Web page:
Survey Data

Reg No




Categories of Special Interest

Architectural, Artistic, Historical, Scientific, Social

Original Use


In Use As



1750 - 1760


316006, 234080

Date Recorded


Date Updated



Attached U-plan four-storey university building, built 1752-9, comprising nineteen-bay entrance range having central integral passageway to west, with single-bay square-plan corner pavilions to north and south, seven-bay stepped breakfront having three-bay pedimented bay to front (west) and rear (east) of range, and thirteen-bay returning ranges to north and south, each having three-bay central pedimented breakfronts to interior elevations. Pitched slate roof, hipped to north-west and south-west, with central copper platform having ashlar granite chimneystacks, carved granite cornice and dentillated eaves course with Portland stone cornice to west elevation; carved cornice having modillions to east and west elevations of central breakfronts, and Portland stone balustraded pediment to pavilions. Cast-iron rainwater goods. Painted timber clocks with golden roman numerals to apices of pediments to east and west elevation of main range. Ashlar granite to walls, having carved granite string course over rusticated granite to ground floor, ashlar granite to ground floor of breakfronts, coursed squared rubble to north elevation of north range, and ashlar granite plinth course throughout. Portland stone Corinthian pilasters on ashlar granite stepped plinths to west range, paired to end pavilions, and supporting Portland stone entablatures to breakfronts and over second floors of pavilions, Corinthian columns flanking central three-bay of breakfronts, carved Portland stone swags to pavilions. Square-headed window openings, Portland stone carved architraves and sills to upper floors, entablatures with pulvinated friezes, some supported on scrolled consoles, and plain and balustraded aprons to first floor openings, central window to front and rear having shouldered Portland stone architraves with scrolls to base, carved dentillated pediments, scrolled consoles to sills, foliate swags to apron, chamfered granite sills and some rusticated granite voussoirs to ground floor windows. Three-over-three pane, six-over-six pane, nine-over-six pane, and twelve-over-twelve pane timber sliding sash windows throughout. Double-height Venetian windows to front and side (north and south) elevations of pavilions, with Portland stone entablatures and archivolt supported on Corinthian columns and pilasters, balustraded aprons. Granite surrounds and sills to windows to north elevation of north range. Square-headed door openings, some having carved shouldered Portland stone architraves and carved cornices, single-leaf timber panelled doors with overlights, splayed granite steps, and some with wrought-iron boot scrapes. Round-headed arch to integral passageway having Portland stone archivolt with fluted keystone, granite wheel guards, and decorative faceted and studded timber panelled double-leaf doors and tympanum having central round-headed pedestrian door. Octagonal vestibule to passage with plastered groin-vaulted ceiling, carved granite cornice over ashlar granite walls having round-headed niches, granite plinth course, timber hexagonal setts, square-headed door openings, some blocked, with rusticated granite architraves and double-leaf timber panelled doors. Cantilevered Portland stone stair to interior, having wrought-iron balustrade with timber handrail, nosed steps, scrolled console brackets having acanthus leaf detail, and foliate ceiling rose with lantern on chain. Moulded architraves and pediments to doors and windows. Panelled walls and coffered ceilings, foliate ceiling roses and cornice mouldings. Forming west entrance to campus, making up three sides of Parliament Square.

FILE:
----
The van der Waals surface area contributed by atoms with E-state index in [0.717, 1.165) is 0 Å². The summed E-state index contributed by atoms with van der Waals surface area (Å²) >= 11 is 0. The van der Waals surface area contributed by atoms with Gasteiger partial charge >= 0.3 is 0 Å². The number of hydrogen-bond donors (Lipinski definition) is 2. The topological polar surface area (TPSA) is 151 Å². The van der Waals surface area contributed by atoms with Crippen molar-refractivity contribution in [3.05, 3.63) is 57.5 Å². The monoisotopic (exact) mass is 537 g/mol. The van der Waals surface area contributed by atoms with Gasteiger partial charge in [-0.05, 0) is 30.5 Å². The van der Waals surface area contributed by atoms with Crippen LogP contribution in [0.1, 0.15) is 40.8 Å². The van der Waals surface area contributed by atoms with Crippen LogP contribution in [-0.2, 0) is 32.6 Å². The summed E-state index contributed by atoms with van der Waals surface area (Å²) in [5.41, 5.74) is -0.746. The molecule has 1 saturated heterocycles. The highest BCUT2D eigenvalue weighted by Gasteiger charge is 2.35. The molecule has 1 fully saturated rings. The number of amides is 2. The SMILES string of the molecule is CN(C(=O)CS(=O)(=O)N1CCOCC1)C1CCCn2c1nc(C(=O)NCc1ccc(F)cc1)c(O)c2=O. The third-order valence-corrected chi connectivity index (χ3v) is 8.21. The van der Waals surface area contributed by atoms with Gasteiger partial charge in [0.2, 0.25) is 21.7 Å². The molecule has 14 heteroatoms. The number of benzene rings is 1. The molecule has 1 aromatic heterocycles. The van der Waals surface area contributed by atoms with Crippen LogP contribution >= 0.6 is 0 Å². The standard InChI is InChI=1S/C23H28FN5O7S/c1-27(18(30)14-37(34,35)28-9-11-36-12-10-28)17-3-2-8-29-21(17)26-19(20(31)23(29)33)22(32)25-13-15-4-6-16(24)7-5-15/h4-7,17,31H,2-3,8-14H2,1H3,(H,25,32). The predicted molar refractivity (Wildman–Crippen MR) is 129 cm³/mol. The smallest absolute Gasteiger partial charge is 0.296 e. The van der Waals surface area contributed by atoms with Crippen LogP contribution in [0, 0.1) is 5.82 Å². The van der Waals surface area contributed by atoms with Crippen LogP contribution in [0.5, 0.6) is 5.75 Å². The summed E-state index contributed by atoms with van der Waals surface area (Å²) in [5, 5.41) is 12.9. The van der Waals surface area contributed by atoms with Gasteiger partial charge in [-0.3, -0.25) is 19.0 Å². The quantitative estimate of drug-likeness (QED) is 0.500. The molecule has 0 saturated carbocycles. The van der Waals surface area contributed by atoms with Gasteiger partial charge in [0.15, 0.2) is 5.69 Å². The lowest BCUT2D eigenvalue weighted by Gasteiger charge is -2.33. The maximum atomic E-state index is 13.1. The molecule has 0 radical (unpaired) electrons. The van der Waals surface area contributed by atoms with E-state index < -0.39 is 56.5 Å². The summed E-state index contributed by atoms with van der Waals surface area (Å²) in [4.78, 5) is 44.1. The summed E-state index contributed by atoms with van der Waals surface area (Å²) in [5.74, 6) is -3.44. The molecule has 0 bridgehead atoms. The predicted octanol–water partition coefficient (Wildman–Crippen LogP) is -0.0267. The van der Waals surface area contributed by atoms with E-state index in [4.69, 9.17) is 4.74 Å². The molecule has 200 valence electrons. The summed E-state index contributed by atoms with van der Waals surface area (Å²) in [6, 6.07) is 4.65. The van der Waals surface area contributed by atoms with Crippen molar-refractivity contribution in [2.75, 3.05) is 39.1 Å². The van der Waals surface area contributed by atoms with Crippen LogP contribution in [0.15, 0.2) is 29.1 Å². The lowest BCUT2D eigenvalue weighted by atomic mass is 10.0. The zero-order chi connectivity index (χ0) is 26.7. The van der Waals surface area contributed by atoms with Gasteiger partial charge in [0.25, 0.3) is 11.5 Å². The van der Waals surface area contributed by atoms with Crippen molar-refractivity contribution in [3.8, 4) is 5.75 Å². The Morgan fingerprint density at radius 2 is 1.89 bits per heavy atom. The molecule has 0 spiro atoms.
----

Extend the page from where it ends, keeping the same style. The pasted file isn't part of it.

The West Front of Trinity College dominates College Green, closing the vista of Dame Street. The central portico, ornamented with engaged Corinthian columns supporting a beautifully enriched entablature and pediment, highlights the primacy of the arched entrance and its famous passageway. The pavilions flanking the front elevation are decorated with paired pilasters of the same order, enhancing the continuity and symmetry of the façade. Venetian windows and festoons enliven the pavilions, and the extensive use of Portland stone provides tonal variation to the facade. The West Front was designed by Theodore Jacobsen (d.1772), a German merchant and amateur architect, replacing an earlier residential court, designed by Thomas Lucas in 1672. The plans and elevations of Jacobsen’s West Front were interpreted and prepared by Henry Keene and John Sanderson of London, and much of the actual building work was carried out under the instruction of Hugh Darley between 1752 and 1759. Jacobson was an accomplished amateur architect who designed a number of large, prominent public buildings, including the Foundling Hospital in London and the Royal Hospital for Sick Sailors in Gosport. His style is characterised by the use of a quadrangular plan form with corner pavilions and long stretches of evenly spaced windows, executed to good effect at Trinity College. While today considered one of the most significant buildings in Dublin, the original design was heavily criticised because of its sheer scale and the perceived monotony of its fenestration. An engaged portico was originally intended for the north range but this was removed when the plan to build a fourth range, closing the square to the east, was abandoned. Instead the north and south ranges were terminated by William Chambers’ Chapel (50020379) and Examination Hall (50020380). Octagonal domes were proposed for the central bay and pavilions of the West Front, yet the college was persuaded to dispense with them. Architectural historian Christine Casey has observed that the decision to abandon the central dome is clearly evident in the interior where the support for the drum is still apparent in the large octagonal vestibule paved in hexagonal wooden setts. The Portland stone staircase has a wrought-iron balustrade by Timothy Turner and the first floor is supported on console brackets, with the first three-dimensional acanthus fronds employed in Dublin. The Front Square of Trinity College was funded by grants from Parliament, totalling some £40,000. It has a direct visual relationship with the former Parliament opposite making College Green one of the premier spaces in the city. Trinity College, which Lewis (1837) described as ‘one of the principal ornaments of the city’ has influenced the development and design of Dublin, and is inextricably linked with the social and political history of Ireland.